When the Instant Pot hit the market, it seemed to be the only one of its kind. Customers flocked to it and a cult-following quickly emerged. Since then, a number of other electric pressure cooker/multi-cookers have emerged, offering consumers a better variety of options. The primary difference in these is price, at least so far. Some boast more “functions” than others, but this doesn’t necessarily mean much, as most programs and functions are simply pre-set timers and pressure levels, and it’s easy enough to change those yourself.
With all that in mind, we had the chance to test one of the top selling non-Instant Pots, the Cosori 6 Quart 8-In-1 Programmable Multi-Cooker. After thorough testing of the product on its own (check out our full review here), we put it head-to-head with the popular Instant Pot Duo 6 Quart 7-In-1.
At first glance, these two electric pressure cookers seem to be remarkably similar in construction and functionality. Both are made with stainless steel, feature twist-off lids with similar designs, and both have similar program buttons. The Cosori is slightly taller and the Instant Pot has a removable plug.
The primary difference is price, as the Cosori is regularly $20 cheaper than the Instant Pot and tends to go on sale for even less on occasion.
The interface is a bit different as well, and we ultimately preferred the Cosori in this area. The Cosori has the ability to adjust pressure level from levels 1-6, while the Instant Pot has high and low pressure. However, you can adjust saute temperature on the Instant Pot, a feature that the Cosori lacks.
The Cosori does have a few extra buttons and programs, but you’ll find that most recipes call for manual settings anyway. We rarely use the programs, so the additional functions on the Cosori aren’t really anything to brag about.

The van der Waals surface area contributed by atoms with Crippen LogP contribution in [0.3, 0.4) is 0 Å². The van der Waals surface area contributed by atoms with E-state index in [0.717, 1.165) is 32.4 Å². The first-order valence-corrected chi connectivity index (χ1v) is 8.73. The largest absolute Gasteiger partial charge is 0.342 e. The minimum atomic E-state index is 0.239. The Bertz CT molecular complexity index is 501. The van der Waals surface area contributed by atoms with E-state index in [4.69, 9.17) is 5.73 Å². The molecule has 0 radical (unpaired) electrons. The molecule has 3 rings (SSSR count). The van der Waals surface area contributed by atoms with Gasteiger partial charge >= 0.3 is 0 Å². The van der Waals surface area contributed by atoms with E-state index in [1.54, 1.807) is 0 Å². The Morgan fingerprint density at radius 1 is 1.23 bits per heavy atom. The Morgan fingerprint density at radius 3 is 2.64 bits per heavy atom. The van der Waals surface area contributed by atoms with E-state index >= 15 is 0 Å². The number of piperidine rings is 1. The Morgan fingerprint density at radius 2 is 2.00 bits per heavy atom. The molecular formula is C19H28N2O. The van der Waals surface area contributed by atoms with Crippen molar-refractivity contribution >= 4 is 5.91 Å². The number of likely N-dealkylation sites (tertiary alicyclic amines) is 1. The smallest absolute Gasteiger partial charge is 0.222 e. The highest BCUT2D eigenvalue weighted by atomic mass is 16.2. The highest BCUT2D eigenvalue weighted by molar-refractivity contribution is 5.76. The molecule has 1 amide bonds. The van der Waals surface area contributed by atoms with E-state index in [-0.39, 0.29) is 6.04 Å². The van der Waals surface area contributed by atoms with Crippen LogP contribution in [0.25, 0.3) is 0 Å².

When it comes to included accessories, the Cosori has a few more than the Instant Pot, including a glass lid that’s useful for sauteing and during the ‘keep warm’ program. It also has a much better steam rack — the Instant Pot’s is not great at all.
As we mentioned above, these look and function very similar. They also cook about the same — the Instant Pot heats up about 20 seconds faster, but otherwise we found the food to be cooked exactly the same when we split recipes in half and cooked them exactly the same. They are both programmable as well.
Most, if not all, of the recipes you’ll find online can be used interchangeably between these two. I’ve yet to see a recipe that wouldn’t work in one or the other, since most use manual settings or a program that both cookers have.
Multi-cookers are pretty amazing. They offer one-pot capability and are very versatile. The pressure cooking function lets you get dinner on the table quickly and easily.
No matter which pot you end up with, there are a few things to know about cooking with a multi-cooker/electric pressure cooker. Here are some of our best tips.
- Plan for extra time for the cooker to heat up — this takes anywhere from 5-30 minutes depending on how full the pot is. Most recipes’ cook times do not account for this extra time, so don’t think that a 9 minute recipe is exactly 9 minutes (like I did the first time).
- Plan for a bit of time at the end of cooking as well. Quick release (opening up the valve) takes a few minutes, but natural release can take 15 minutes or more.